Of course, we’re still Americans, so all that cooperation happens against a backdrop of constant political squabbling about whether to change daylight time, get rid of it altogether, or just make it permanent. "More than a third of U.S. states now back a permanent shift to daylight saving time,” reports NPR. “If that happens, it would be a final victory for a plan that businesses have praised for more than 100 years.” I didn’t know that the major backers of our national clock-reset have long been merchants, which value the added hours of daylight as added hours for shopping. “If you give workers daylight, when they leave their jobs, they are much more apt to stop and shop on their way home,” explains Tufts University professor Michael Downing. The business barons weren’t wrong: a 2016 study by JP Morgan Chase found that credit card spending ticks up when daylight savings tick into gear, and takes a dive when we move sunset forward by an hour each fall. “This finding is consistent with the idea that consumers with jobs may have limited time to shop during the work week,” the bankers concluded. “If daylight affects the decision to patronize a merchant, we would expect that losing an hour of daylight would have a larger effect when there are fewer hours available.” Maybe when we’re all avatar-shopping in the metaverse, this won’t matter so much. —Stefanie Sanford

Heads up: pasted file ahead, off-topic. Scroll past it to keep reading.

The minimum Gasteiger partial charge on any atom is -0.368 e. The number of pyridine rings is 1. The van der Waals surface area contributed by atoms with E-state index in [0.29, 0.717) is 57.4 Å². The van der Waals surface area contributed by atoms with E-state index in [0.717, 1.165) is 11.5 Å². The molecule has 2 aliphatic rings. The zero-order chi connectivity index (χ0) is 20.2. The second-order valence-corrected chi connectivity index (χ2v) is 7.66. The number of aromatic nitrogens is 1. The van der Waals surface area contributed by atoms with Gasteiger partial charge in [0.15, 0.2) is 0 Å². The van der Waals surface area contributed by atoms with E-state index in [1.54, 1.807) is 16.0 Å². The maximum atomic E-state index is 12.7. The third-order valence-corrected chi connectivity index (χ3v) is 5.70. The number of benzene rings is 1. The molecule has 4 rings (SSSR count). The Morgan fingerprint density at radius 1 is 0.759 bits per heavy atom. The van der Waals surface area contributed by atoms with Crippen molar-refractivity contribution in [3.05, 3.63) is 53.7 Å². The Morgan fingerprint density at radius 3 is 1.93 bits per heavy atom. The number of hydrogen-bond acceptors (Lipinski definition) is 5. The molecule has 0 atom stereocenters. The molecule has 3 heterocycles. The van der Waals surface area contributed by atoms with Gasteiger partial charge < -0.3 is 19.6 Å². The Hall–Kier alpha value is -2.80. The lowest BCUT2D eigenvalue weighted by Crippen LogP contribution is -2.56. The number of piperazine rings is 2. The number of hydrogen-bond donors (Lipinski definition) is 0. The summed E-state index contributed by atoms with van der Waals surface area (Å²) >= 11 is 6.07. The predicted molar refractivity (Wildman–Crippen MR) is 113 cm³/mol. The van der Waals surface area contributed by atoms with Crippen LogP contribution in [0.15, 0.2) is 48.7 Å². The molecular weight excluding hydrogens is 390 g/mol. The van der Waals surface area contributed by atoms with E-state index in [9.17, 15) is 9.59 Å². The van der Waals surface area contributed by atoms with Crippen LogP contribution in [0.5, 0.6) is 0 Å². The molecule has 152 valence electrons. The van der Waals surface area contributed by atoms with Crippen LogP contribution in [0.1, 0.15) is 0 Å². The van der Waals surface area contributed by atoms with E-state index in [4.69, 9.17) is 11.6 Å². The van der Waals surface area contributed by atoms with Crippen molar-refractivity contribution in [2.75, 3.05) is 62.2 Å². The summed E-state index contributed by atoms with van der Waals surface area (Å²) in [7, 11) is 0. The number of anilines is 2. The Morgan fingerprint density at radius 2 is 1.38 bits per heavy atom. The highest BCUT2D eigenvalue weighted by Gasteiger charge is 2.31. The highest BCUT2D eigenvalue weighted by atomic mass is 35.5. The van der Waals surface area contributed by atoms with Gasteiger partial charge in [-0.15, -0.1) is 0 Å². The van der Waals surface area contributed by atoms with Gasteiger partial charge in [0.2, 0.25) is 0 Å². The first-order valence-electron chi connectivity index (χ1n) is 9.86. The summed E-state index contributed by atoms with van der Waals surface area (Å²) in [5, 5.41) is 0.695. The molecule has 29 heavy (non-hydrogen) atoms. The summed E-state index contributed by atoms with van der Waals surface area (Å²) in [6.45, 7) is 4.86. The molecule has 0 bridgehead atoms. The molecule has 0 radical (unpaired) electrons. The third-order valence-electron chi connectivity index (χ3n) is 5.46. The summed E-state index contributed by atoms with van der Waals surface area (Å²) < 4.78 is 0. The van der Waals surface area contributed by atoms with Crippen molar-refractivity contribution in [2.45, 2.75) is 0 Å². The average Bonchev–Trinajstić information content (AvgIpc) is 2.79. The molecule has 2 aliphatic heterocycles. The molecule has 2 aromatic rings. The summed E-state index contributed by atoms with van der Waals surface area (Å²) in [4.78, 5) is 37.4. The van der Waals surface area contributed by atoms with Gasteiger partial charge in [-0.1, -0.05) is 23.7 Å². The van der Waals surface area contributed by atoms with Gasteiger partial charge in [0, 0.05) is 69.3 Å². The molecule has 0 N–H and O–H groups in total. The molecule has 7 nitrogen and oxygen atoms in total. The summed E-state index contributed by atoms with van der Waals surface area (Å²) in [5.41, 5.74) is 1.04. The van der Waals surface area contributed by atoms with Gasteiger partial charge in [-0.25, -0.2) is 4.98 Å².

Still shot from the show Baking Impossible showing a cake in the form of a viking ship tipping over

Patrick Wymore/Netflix

Boy, that cake looks good enough to ea... RUN! It's become sentient! Grab the kids! Hide the baking powder!